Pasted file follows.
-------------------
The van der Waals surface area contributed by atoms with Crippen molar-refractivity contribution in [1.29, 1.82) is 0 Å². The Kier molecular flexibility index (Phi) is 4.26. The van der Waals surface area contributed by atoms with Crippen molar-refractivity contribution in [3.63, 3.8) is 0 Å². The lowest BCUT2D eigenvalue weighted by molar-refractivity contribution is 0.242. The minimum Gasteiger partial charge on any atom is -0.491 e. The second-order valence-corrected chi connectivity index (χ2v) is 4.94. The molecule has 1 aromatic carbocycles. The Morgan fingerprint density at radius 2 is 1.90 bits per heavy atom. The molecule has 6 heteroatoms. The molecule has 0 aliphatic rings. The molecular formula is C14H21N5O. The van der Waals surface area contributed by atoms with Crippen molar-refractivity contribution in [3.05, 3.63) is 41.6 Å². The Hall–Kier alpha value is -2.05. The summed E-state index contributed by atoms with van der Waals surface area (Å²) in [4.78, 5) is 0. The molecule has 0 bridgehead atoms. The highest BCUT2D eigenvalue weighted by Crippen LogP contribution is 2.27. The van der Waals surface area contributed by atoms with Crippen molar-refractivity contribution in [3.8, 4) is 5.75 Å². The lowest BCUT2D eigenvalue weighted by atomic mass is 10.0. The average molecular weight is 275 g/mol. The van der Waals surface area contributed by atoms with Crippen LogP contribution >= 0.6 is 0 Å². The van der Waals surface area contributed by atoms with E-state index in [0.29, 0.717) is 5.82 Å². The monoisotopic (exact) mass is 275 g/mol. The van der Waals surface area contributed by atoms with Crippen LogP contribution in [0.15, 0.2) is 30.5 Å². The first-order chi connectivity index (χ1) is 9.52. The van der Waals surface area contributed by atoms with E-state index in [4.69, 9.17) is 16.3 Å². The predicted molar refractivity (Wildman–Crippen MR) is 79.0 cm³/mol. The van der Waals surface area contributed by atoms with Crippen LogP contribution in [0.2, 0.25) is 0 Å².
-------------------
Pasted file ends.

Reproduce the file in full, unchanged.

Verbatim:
The van der Waals surface area contributed by atoms with Crippen molar-refractivity contribution in [1.29, 1.82) is 0 Å². The Kier molecular flexibility index (Phi) is 4.26. The van der Waals surface area contributed by atoms with Crippen molar-refractivity contribution in [3.63, 3.8) is 0 Å². The lowest BCUT2D eigenvalue weighted by molar-refractivity contribution is 0.242. The minimum Gasteiger partial charge on any atom is -0.491 e. The second-order valence-corrected chi connectivity index (χ2v) is 4.94. The molecule has 1 aromatic carbocycles. The Morgan fingerprint density at radius 2 is 1.90 bits per heavy atom. The molecule has 6 heteroatoms. The molecule has 0 aliphatic rings. The molecular formula is C14H21N5O. The van der Waals surface area contributed by atoms with Crippen molar-refractivity contribution in [3.05, 3.63) is 41.6 Å². The Hall–Kier alpha value is -2.05. The summed E-state index contributed by atoms with van der Waals surface area (Å²) in [4.78, 5) is 0. The molecule has 0 bridgehead atoms. The highest BCUT2D eigenvalue weighted by Crippen LogP contribution is 2.27. The van der Waals surface area contributed by atoms with Crippen molar-refractivity contribution in [3.8, 4) is 5.75 Å². The lowest BCUT2D eigenvalue weighted by atomic mass is 10.0. The average molecular weight is 275 g/mol. The van der Waals surface area contributed by atoms with Crippen LogP contribution >= 0.6 is 0 Å². The van der Waals surface area contributed by atoms with E-state index in [0.29, 0.717) is 5.82 Å². The monoisotopic (exact) mass is 275 g/mol. The van der Waals surface area contributed by atoms with Crippen LogP contribution in [0.15, 0.2) is 30.5 Å². The first-order chi connectivity index (χ1) is 9.52. The van der Waals surface area contributed by atoms with E-state index in [4.69, 9.17) is 16.3 Å². The predicted molar refractivity (Wildman–Crippen MR) is 79.0 cm³/mol. The van der Waals surface area contributed by atoms with Crippen LogP contribution in [0.2, 0.25) is 0 Å².